Brain metastases occur when cancer cells spread from their original site to the brain. Any cancer can spread to the brain, but the types most likely to cause brain metastases are lung, breast, colon, kidney and melanoma.
Brain metastases, or secondary brain tumors, occur in 10 to 30 percent of adults with cancer. As the metastatic brain tumors grow, they create pressure on and change the function of surrounding brain tissue. Brain metastases can cause many signs and symptoms.
Treatment for people whose cancer has spread to the brain is often surgery, radiation therapy or both. In some cases, chemotherapy and immunotherapy are helpful. Treatment is often focused on reducing pain and symptoms resulting from the cancer.
Brain metastases care at Mayo Clinic
Brain tumor symptoms vary depending on the tumors' size, number, location and rate of growth.
Signs and symptoms of brain metastases include:
- Headache, sometimes with vomiting or nausea
- Mental changes, such as increasing memory problems
When to see a doctor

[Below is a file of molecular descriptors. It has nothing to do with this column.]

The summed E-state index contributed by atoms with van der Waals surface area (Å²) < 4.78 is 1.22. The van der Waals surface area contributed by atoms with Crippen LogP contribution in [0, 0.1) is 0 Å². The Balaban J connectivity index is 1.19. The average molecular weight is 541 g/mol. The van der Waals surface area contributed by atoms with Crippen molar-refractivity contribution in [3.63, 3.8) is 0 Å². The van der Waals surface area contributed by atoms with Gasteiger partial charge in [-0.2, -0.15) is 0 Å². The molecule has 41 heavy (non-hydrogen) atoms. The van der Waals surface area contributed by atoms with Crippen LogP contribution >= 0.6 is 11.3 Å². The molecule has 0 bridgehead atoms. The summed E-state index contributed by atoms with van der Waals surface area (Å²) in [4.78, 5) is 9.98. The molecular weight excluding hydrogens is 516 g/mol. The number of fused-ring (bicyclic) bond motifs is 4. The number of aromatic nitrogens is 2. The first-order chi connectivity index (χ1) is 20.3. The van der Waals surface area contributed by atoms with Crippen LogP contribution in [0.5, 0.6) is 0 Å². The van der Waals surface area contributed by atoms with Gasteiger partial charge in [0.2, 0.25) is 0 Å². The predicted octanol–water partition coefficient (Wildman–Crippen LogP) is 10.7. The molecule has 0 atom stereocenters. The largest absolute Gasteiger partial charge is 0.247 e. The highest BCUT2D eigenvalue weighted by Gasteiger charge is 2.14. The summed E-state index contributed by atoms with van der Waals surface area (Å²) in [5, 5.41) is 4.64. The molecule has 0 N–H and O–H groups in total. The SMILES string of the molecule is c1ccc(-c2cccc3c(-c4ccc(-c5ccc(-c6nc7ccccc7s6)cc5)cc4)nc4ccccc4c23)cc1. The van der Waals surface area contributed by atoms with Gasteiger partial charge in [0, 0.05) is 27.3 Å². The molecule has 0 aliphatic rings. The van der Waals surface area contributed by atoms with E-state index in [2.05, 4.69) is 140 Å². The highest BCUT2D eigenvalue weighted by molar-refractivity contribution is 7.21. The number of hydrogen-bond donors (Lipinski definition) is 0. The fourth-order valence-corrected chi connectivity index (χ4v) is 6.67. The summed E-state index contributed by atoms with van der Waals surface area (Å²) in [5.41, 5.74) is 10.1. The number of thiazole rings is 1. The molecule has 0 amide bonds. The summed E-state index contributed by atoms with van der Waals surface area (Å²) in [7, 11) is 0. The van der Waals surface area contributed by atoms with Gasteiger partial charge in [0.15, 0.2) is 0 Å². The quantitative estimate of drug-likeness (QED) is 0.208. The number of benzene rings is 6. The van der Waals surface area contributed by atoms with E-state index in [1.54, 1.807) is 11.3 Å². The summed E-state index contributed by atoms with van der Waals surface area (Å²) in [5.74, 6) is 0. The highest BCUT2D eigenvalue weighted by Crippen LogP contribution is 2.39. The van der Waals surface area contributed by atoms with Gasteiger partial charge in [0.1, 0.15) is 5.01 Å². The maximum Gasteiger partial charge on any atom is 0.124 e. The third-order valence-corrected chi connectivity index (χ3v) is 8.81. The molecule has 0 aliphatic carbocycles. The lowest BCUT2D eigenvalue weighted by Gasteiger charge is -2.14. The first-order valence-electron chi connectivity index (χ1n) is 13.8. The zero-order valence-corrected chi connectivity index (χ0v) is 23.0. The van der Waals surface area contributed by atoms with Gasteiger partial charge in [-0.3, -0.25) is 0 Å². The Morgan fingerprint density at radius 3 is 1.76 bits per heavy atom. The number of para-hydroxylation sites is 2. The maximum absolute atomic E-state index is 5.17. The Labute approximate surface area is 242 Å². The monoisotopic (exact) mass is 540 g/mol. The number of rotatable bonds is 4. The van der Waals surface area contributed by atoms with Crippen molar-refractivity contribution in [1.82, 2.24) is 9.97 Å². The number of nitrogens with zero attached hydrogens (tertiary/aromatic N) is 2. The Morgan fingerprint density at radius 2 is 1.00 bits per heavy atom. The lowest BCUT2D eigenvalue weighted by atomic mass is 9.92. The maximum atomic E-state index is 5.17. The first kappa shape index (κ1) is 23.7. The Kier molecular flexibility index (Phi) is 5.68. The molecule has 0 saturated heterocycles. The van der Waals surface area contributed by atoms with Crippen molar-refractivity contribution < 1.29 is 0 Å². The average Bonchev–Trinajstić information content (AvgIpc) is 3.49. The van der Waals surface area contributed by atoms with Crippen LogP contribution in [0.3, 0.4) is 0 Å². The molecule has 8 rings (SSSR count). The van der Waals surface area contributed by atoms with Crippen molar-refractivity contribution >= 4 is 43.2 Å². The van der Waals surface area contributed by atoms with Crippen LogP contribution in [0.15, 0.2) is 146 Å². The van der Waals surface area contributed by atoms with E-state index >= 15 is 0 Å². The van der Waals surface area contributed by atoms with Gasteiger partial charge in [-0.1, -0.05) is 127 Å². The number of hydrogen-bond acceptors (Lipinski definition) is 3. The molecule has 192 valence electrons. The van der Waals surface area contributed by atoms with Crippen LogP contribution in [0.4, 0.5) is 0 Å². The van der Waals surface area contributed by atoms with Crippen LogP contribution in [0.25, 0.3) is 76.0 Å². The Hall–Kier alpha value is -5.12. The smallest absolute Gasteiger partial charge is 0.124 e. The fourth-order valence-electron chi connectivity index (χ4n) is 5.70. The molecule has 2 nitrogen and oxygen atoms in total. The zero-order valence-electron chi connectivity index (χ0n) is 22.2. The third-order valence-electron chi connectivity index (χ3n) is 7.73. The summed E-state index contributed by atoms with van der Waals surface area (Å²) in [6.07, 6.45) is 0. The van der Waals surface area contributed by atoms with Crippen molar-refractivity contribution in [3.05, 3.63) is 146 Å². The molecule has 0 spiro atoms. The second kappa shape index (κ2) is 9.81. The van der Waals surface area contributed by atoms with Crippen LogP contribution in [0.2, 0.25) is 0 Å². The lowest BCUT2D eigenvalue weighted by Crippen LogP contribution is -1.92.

Make an appointment with your doctor if you have persistent signs and symptoms that concern you. If you've been treated for cancer in the past, tell your doctor about your medical history.
Brain metastases occur when cancer cells travel through the bloodstream or the lymph system from the original tumor and spread (metastasize) to the brain. There they begin to multiply. Metastatic cancer that spreads from its original location is known by the name of the primary cancer. For example, cancer that has spread from the breast to the brain is called metastatic breast cancer, not brain cancer.
There are many theories about what causes some cancers to spread and why some cancers travel to the brain. Brain metastases from lung cancer are often found early in the course of the disease, and those from breast cancer develop late.
Any type of cancer can spread to the brain, but having one of the following types of cancer puts you at increased risk of brain metastases:
- Lung cancer
- Breast cancer
- Colon cancer
- Kidney cancer
Brain metastases care at Mayo Clinic
March 03, 2018
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